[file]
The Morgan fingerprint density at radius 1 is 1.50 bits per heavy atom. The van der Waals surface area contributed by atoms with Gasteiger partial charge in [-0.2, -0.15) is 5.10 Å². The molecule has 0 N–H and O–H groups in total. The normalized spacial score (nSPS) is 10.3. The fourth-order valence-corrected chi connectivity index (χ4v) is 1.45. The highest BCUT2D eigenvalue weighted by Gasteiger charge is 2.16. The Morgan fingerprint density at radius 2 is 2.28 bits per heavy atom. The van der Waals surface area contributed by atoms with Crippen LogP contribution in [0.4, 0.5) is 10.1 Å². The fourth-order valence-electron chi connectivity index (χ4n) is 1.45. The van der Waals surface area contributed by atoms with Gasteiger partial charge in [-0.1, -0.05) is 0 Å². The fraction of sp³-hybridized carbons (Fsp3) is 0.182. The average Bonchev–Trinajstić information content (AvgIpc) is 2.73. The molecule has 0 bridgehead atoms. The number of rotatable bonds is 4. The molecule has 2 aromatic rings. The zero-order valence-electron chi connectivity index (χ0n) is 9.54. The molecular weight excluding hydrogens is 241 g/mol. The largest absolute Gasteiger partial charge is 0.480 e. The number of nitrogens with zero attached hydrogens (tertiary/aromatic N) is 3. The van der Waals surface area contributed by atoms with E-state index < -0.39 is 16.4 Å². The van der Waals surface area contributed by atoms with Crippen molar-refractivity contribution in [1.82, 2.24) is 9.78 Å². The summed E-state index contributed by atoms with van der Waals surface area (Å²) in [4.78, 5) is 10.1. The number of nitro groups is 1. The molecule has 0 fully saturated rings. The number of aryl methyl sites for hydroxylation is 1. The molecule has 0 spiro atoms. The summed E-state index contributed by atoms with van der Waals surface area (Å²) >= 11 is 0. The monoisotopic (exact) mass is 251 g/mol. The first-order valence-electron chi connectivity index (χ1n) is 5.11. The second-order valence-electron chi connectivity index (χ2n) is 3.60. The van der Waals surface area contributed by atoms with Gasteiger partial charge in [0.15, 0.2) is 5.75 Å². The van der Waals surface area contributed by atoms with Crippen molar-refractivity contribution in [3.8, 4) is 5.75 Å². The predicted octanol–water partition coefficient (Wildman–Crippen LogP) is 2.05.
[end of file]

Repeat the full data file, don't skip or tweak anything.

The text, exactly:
The Morgan fingerprint density at radius 1 is 1.50 bits per heavy atom. The van der Waals surface area contributed by atoms with Gasteiger partial charge in [-0.2, -0.15) is 5.10 Å². The molecule has 0 N–H and O–H groups in total. The normalized spacial score (nSPS) is 10.3. The fourth-order valence-corrected chi connectivity index (χ4v) is 1.45. The highest BCUT2D eigenvalue weighted by Gasteiger charge is 2.16. The Morgan fingerprint density at radius 2 is 2.28 bits per heavy atom. The van der Waals surface area contributed by atoms with Crippen LogP contribution in [0.4, 0.5) is 10.1 Å². The fourth-order valence-electron chi connectivity index (χ4n) is 1.45. The van der Waals surface area contributed by atoms with Gasteiger partial charge in [-0.1, -0.05) is 0 Å². The fraction of sp³-hybridized carbons (Fsp3) is 0.182. The average Bonchev–Trinajstić information content (AvgIpc) is 2.73. The molecule has 0 bridgehead atoms. The number of rotatable bonds is 4. The molecule has 2 aromatic rings. The zero-order valence-electron chi connectivity index (χ0n) is 9.54. The molecular weight excluding hydrogens is 241 g/mol. The largest absolute Gasteiger partial charge is 0.480 e. The number of nitrogens with zero attached hydrogens (tertiary/aromatic N) is 3. The van der Waals surface area contributed by atoms with E-state index < -0.39 is 16.4 Å². The van der Waals surface area contributed by atoms with Crippen molar-refractivity contribution in [1.82, 2.24) is 9.78 Å². The summed E-state index contributed by atoms with van der Waals surface area (Å²) in [4.78, 5) is 10.1. The number of nitro groups is 1. The molecule has 0 fully saturated rings. The number of aryl methyl sites for hydroxylation is 1. The molecule has 0 spiro atoms. The summed E-state index contributed by atoms with van der Waals surface area (Å²) >= 11 is 0. The monoisotopic (exact) mass is 251 g/mol. The first-order valence-electron chi connectivity index (χ1n) is 5.11. The second-order valence-electron chi connectivity index (χ2n) is 3.60. The van der Waals surface area contributed by atoms with Gasteiger partial charge in [0.15, 0.2) is 5.75 Å². The van der Waals surface area contributed by atoms with Crippen molar-refractivity contribution in [3.8, 4) is 5.75 Å². The predicted octanol–water partition coefficient (Wildman–Crippen LogP) is 2.05.